what pig brains kept alive in a machine are teaching us about cheating death

A new experiment on recently slaughtered pigs shows us that brains may be intact for a while after death, and we might have the technology to bring them back to life. Now what?

ghost in the shell movie
Illustration from Ghost In The Shell

When people talk about weird science, they often mean experiments and research that can only be described as Frankensteinian and has to be interspersed with phrases like “no, seriously, this is a real thing that happened” while being summarized. With that in mind, we have to talk about the BrainEx experiment in which deceased brains of pigs slaughtered for meat were temporarily reanimated outside of their bodies, as if the researchers involved read about Gilbert Harman’s philosophical thought experiment regarding a brain in a vat and decided to try it in real life. Then things got really weird because it turns out that brain tissue remains viable for reanimation a lot longer than previously thought possible, and there was a very real danger of potentially restoring the experimental pigs’ consciousness.

Obviously this is somewhat terrifying, but if you breathe deep and quiet the urge to scream, this work actually gives us some extremely interesting insight into brain function, and hints at really exciting possibilities for just how accurate comic book science was when it comes to preserving characters’ brains for further use as plot devices and raw material for supervillains. But before we go down that route, it may be useful to understand the experiment itself and what BrainEx technology does, as well as the obvious question of why it was created in the first place, then work our way up to the things we can learn with this spooky but incredible breakthrough.

how do you reanimate a dead brain?

The pig brains in question were obtained from a slaughterhouse shortly after the animals’ death and waited for four hours before being plugged into a system dubbed BrainEx. Its goal is to let scientists work on brain tissue to better understand the structure and inner workings of the brain, as well as experiment with potential treatments for neurodegenerative diseases and treatments for trauma to gauge their potential efficacy. To keep the organ from breaking down into mush, it pumps artificial blood carrying nutrients and oxygen to the cells through a series of computer controlled pumps. Any chemical or electrical activity in the reanimated brain would be detected by an array of sensors and recorded for further analysis.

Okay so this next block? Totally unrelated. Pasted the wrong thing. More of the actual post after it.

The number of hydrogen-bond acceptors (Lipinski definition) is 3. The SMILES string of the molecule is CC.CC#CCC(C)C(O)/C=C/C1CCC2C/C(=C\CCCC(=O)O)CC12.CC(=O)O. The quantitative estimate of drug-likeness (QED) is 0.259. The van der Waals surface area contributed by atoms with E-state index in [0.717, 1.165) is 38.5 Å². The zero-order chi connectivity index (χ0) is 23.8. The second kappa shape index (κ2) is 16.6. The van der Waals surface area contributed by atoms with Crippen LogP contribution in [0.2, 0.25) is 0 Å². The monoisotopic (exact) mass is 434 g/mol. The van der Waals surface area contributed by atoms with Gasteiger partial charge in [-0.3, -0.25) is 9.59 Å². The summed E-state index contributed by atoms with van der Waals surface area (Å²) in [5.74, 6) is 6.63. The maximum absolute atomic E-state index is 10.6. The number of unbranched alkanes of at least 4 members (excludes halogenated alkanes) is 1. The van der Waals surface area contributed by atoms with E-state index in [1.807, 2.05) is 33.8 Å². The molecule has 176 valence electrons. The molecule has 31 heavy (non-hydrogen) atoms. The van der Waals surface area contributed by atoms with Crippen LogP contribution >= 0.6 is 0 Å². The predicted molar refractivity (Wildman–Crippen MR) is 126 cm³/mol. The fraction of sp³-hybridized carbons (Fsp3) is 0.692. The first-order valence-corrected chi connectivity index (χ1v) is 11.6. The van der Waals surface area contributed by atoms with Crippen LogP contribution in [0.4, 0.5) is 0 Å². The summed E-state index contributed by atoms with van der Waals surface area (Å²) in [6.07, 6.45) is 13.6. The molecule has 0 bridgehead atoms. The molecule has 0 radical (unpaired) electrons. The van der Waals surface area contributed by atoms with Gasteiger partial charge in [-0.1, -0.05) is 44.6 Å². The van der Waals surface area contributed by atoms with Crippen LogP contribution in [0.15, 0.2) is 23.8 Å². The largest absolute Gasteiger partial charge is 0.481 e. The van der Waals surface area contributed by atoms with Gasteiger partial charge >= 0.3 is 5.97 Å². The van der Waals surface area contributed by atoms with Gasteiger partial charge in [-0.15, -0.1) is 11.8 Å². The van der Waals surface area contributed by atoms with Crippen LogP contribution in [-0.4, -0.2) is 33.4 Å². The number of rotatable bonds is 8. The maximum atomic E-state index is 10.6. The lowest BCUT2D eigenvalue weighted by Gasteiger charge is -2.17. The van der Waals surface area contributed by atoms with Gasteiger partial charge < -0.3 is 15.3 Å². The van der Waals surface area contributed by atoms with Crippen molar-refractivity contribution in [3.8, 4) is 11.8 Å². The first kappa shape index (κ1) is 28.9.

And this is where things got weird. According to our current understanding, after ten minutes of inactivity, the brain is irreversibly dead and can never be alive again, so after four hours, all the researchers should’ve seen was damaged tissue that responded to the basics of existence and nothing more. But that’s not what they saw. After six hours of being hooked up to the BrainEx, the brains appeared largely intact, and while they weren’t communicating thanks to a chemical purposefully blocking signaling between neurons, there didn’t seem to be any reason why they couldn’t. It was a real enough possibility that the experiment had to be done with a kill switch and anesthetics on hand in case the neurons suddenly started firing and restored any degree of consciousness in the disembodied brain.

what could’ve happened if the brains became conscious?